The last estimate I saw was that seven million shareholders remain on the paper trail. They do not want to suffer the vagaries and dangers of the internet; they prefer the obvious comfort of certificates.

Independent Partners; Do you need financial advice on your investments, pension or insurance? Book a free consultation with an independent Financial Adviser at VouchedFor.co.uk

News
news
Sport
Lewis Hamilton with the Santander trophy after winning last year’s British Grand Prix
F1It's the race organisers who are to blame, apparently
News
peopleFormer Disney CEO isn't going to win any fans with this quote
Finacial products from our partners
Property search
Latest stories from i100
Have you tried new the Independent Digital Edition apps?
Independent Dating
and  

By clicking 'Search' you
are agreeing to our
Terms of Use.

ES Rentals

    iJobs Job Widget
    iJobs Money & Business

    Recruitment Genius: Sales Assistant / Buyer

    £15000 - £17000 per annum: Recruitment Genius: This company offers a range of ...

    Recruitment Genius: Customer Service Advisor

    £15000 - £16000 per annum: Recruitment Genius: Customer Service Advisors are r...

    SThree: Trainee Recruitment Consultant

    £20000 - £25000 per annum + OTE £45K: SThree: SThree were established in 1986....

    Recruitment Genius: Compliance Manager

    £40000 - £60000 per annum: Recruitment Genius: A Compliance Manager is require...

    Day In a Page

    Is this the future of flying: battery-powered planes made of plastic, and without flight decks?

    Is this the future of flying?

    Battery-powered planes made of plastic, and without flight decks
    Isis are barbarians – but the Caliphate is a dream at the heart of all Muslim traditions

    Isis are barbarians

    but the Caliphate is an ancient Muslim ideal
    The Brink's-Mat curse strikes again: three tons of stolen gold that brought only grief

    Curse of Brink's Mat strikes again

    Death of John 'Goldfinger' Palmer the latest killing related to 1983 heist
    Greece debt crisis: 'The ministers talk to us about miracles' – why Greeks are cynical ahead of the bailout referendum

    'The ministers talk to us about miracles'

    Why Greeks are cynical ahead of the bailout referendum
    Call of the wild: How science is learning to decode the way animals communicate

    Call of the wild

    How science is learning to decode the way animals communicate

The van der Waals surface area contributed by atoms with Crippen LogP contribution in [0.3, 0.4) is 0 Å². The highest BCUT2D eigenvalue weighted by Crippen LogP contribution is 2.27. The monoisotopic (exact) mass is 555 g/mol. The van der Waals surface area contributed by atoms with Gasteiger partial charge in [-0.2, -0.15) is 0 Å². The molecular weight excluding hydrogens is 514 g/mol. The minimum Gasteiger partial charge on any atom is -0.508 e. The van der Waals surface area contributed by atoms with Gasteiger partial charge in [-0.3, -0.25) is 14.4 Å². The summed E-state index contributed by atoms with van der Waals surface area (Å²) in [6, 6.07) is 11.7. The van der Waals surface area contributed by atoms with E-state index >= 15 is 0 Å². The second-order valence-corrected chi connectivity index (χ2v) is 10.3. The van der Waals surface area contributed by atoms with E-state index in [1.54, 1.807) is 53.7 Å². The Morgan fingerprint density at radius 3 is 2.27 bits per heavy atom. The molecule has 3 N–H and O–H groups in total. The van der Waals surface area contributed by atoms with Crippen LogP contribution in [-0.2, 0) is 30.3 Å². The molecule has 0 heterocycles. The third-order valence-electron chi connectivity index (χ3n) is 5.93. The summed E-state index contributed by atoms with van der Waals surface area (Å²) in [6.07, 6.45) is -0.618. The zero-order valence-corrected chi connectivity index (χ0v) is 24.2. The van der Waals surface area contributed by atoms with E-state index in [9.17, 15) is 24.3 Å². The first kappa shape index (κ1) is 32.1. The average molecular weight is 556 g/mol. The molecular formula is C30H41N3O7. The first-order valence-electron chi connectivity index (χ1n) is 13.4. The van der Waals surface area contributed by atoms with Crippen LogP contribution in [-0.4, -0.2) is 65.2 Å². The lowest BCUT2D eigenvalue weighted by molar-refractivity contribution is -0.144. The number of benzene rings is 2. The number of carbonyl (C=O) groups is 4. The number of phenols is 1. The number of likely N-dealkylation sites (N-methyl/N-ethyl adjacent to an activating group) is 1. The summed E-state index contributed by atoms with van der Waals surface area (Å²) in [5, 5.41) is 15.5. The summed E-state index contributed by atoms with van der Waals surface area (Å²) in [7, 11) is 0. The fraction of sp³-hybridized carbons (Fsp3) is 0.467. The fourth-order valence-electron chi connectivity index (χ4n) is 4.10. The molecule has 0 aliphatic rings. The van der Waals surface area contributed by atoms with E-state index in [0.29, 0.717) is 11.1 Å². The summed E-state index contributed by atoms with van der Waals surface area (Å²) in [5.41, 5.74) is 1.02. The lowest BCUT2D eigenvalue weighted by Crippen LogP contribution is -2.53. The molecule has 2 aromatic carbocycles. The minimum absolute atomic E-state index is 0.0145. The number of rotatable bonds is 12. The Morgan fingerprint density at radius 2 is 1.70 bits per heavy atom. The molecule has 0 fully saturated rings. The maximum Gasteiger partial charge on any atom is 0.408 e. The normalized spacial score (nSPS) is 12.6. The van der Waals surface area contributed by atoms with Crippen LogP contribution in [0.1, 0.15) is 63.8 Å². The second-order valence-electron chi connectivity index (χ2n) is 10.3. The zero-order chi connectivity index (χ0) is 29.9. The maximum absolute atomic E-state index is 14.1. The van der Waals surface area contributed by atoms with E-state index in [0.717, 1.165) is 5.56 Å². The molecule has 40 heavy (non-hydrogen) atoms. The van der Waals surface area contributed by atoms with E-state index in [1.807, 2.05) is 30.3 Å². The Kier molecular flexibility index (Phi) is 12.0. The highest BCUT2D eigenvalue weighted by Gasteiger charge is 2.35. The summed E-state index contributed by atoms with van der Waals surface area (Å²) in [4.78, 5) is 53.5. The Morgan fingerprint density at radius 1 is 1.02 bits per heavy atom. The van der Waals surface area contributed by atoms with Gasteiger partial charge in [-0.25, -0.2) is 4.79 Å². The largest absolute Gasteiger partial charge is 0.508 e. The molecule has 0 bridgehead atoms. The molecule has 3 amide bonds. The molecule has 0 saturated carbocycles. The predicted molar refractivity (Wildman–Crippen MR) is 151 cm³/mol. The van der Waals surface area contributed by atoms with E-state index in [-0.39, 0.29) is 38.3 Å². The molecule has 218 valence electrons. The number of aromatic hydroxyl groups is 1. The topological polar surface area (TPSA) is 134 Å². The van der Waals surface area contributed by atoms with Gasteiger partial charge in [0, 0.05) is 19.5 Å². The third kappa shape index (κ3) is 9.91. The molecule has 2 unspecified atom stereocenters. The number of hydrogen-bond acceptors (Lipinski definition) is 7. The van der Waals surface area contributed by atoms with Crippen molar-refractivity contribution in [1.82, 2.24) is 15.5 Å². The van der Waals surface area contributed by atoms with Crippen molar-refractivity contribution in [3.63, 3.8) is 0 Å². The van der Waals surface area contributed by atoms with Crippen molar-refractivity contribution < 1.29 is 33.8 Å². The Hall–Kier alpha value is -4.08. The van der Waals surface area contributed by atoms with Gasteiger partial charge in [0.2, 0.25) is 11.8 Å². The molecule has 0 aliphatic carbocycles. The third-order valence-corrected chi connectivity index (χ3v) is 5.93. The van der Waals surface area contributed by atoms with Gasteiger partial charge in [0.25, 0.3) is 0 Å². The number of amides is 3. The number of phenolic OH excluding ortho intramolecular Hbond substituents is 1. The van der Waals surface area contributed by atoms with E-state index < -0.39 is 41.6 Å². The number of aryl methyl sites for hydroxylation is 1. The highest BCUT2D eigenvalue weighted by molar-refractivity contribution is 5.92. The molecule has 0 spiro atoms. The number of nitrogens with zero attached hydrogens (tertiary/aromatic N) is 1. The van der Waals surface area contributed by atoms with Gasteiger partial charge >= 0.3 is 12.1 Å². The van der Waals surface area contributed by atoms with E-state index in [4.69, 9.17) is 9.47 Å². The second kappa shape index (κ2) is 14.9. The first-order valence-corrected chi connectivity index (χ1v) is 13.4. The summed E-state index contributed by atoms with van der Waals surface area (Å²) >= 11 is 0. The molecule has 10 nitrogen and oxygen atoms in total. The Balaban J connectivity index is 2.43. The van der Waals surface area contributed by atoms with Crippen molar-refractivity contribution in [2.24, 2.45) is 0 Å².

Greece debt crisis: What happened to democracy when it’s a case of 'Vote Yes or else'?

    'The economic collapse has happened. What is at risk now is democracy...'

    If it doesn’t work in Europe, how is it supposed to work in India or the Middle East, asks Robert Fisk
    The science of swearing: What lies behind the use of four-letter words?

    The science of swearing

    What lies behind the use of four-letter words?
    The Real Stories of Migrant Britain: Clive fled from Zimbabwe - now it won't have him back

    The Real Stories of Migrant Britain

    Clive fled from Zimbabwe - now it won’t have him back
    Africa on the menu: Three foodie friends want to popularise dishes from the continent

    Africa on the menu

    Three foodie friends want to popularise dishes from the hot new continent
    Donna Karan is stepping down after 30 years - so who will fill the DKNY creator's boots?

    Who will fill Donna Karan's boots?

    The designer is stepping down as Chief Designer of DKNY after 30 years. Alexander Fury looks back at the career of 'America's Chanel'
    10 best statement lightbulbs

    10 best statement lightbulbs

    Dare to bare with some out-of-the-ordinary illumination
    Wimbledon 2015: Heather Watson - 'I had Serena's poster on my wall – now I'm playing her'

    Heather Watson: 'I had Serena's poster on my wall – now I'm playing her'

    Briton pumped up for dream meeting with world No 1
    Wimbledon 2015: Nick Bollettieri - It's time for big John Isner to produce the goods to go with his thumping serve

    Nick Bollettieri's Wimbledon Files

    It's time for big John Isner to produce the goods to go with his thumping serve
    Dustin Brown: Who is the tennis player who knocked Rafael Nadal out of Wimbeldon 2015?

    Dustin Brown

    Who is the German player that knocked Nadal out of Wimbeldon 2015?
    Ashes 2015: Damien Martyn - 'England are fired up again, just like in 2005...'

    Damien Martyn: 'England are fired up again, just like in 2005...'

    Australian veteran of that Ashes series, believes the hosts' may become unstoppable if they win the first Test